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Last week, the Louisiana Governor’s Office hosted Louisiana Wind Week 2021 to assess Louisiana’s future in offshore wind energy development. Louisiana Wind Week followed the Bureau of Ocean Energy Management (BOEM)’s first Gulf of Mexico Intergovernmental Renewable Energy Task Force meeting, which was held on June 15.

The first-day session focused on Federal and State administration priorities and regulatory overviews of offshore wind leasing. Included on the panel were representatives from both Federal and State agencies, including BOEM, the Louisiana Department of Natural Resources, and the Louisiana Department of Economic Development.

Louisiana Department of Natural Resources Secretary Tom Harris emphasized that, because of the decades of offshore oil and gas exploration and development, Louisiana already has the expertise, infrastructure, supply chains, shipyards, ports, and experienced workforce vital to developing offshore wind energy, putting the State in an optimal economic position.

Additionally, BOEM Gulf of Mexico Regional Director Michael Celata, discussed the four stages of BOEM’s renewable energy authorization process, which include (1) planning and analysis, (2) leasing, (3) site assessment, and (4) construction and operations. BOEM is currently in the planning and analysis stage, and recently put out a Request for Interest (RFI) in commercial leasing for wind power development on the GOM Outer Continental Shelf. The panelists stressed the importance of public comment to the RFI, which is due July 26.

The webinar series continued on day two with presentations and discussions focusing on environmental impacts in the GOM as a result of offshore wind energy development and how to mitigate such impacts. Panelists includes representatives from the National Oceanic and Atmospheric Administration (NOAA) and National Renewable Energy Laboratory (NREL).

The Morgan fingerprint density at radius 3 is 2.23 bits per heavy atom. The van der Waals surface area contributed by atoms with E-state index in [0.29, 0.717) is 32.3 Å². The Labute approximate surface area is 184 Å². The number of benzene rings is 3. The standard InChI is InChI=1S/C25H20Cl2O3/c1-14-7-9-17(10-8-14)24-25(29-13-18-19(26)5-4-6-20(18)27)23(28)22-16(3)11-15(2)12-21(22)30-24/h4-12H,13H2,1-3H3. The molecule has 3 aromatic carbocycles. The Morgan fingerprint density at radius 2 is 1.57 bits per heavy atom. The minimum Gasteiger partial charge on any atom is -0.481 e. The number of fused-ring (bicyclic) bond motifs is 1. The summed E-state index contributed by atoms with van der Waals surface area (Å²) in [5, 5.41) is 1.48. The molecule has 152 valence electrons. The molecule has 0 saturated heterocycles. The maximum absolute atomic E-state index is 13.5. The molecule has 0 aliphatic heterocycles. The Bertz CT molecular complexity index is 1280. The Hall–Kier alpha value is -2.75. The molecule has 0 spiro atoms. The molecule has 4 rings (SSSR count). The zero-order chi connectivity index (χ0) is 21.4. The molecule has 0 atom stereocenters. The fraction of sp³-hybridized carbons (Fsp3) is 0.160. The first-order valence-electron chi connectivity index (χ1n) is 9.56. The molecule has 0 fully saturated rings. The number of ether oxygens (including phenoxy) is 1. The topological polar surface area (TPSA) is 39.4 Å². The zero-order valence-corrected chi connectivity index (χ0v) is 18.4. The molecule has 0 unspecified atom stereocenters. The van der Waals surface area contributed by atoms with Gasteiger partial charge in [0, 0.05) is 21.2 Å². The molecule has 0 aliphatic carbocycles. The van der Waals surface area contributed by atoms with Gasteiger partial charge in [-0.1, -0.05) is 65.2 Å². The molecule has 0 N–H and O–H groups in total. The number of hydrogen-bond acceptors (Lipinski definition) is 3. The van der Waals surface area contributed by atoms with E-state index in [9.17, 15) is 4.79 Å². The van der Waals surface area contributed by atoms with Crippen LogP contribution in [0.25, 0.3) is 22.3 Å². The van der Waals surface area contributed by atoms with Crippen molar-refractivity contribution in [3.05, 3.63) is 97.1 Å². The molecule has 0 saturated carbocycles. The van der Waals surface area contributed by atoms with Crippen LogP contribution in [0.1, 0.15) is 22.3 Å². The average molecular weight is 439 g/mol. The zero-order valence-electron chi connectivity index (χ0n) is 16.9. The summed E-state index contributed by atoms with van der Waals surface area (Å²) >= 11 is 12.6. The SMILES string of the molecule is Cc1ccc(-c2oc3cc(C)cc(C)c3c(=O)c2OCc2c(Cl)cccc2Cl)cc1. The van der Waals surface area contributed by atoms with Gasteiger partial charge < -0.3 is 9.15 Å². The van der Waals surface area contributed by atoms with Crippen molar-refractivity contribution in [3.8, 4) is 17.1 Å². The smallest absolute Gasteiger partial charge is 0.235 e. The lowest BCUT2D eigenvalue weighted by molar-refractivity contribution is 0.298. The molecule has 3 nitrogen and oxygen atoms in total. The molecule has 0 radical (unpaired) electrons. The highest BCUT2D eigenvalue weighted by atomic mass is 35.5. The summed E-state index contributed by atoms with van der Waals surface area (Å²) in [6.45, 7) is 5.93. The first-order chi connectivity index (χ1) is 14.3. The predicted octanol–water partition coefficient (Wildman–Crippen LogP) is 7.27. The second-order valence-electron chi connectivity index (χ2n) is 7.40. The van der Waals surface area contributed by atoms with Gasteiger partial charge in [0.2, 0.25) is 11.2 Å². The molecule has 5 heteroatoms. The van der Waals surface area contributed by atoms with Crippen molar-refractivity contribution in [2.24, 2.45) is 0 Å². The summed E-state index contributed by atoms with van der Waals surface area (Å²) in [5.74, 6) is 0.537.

The third day focused on engaging existing GOM users and understanding their concerns. Emphasis was placed on the goal of “mutual coexistence” between all users of the GOM region, including developers of wind energy.

During the presentation, Daniel Ingold, Program Manager at Jacobs Engineering Group, gave a presentation on wind power and provided a broad overview of what wind farms in the GOM could look like. Foundations for offshore wind turbines can be either fixed or floating. The fixed foundations are used in water depths less than 200 feet, whereas the floating foundations can be used in greater depths. Thus, it is more likely we will see floating foundations used in the GOM. Another advantage of floating foundations is that they can be constructed dockside then towed to position and repositioned. Grid patterns are typically used for the layout of these wind farms, with significant space between each turbine due to logistics and wake effect. The turbines are connected to each other by transmission cables, with one major export cable that goes to the shore. Most of the cables are buried, but in areas where the cable cannot be buried, due to situations like pipeline crossings, the cables will be covered with cast iron short section covers and concrete mattresses.

Day four focused on the transmission process and the various roles, processes, and key issues involved in connecting offshore wind to users. Joshua Gange, Renewable Energy Program Specialist at the Bureau of Ocean Energy Management (BOEM), provided an overview of the offshore wind transmission network. The transmission process is complex due to the number of parties involved, the varying roles each party undertakes, and the unique characteristics of the Gulf, among other factors.

The final day of Louisiana Wind Week placed an emphasis on the supply chain capacity for offshore wind development in Louisiana. The session consisted of two panel discussions focused on different aspects of the supply chain. A main takeaway from both panels was that Louisiana has a large competitive advantage in all areas of wind energy development due to its years of offshore oil and gas expertise.

Offshore wind development in the GOM region is still in the planning stage. Louisiana Wind Week 2021 highlighted many of the technical, legal, and socioeconomic issues that state and federal agencies will face in the coming years.  Stay tuned for additional updates on the Energy Law Blog.

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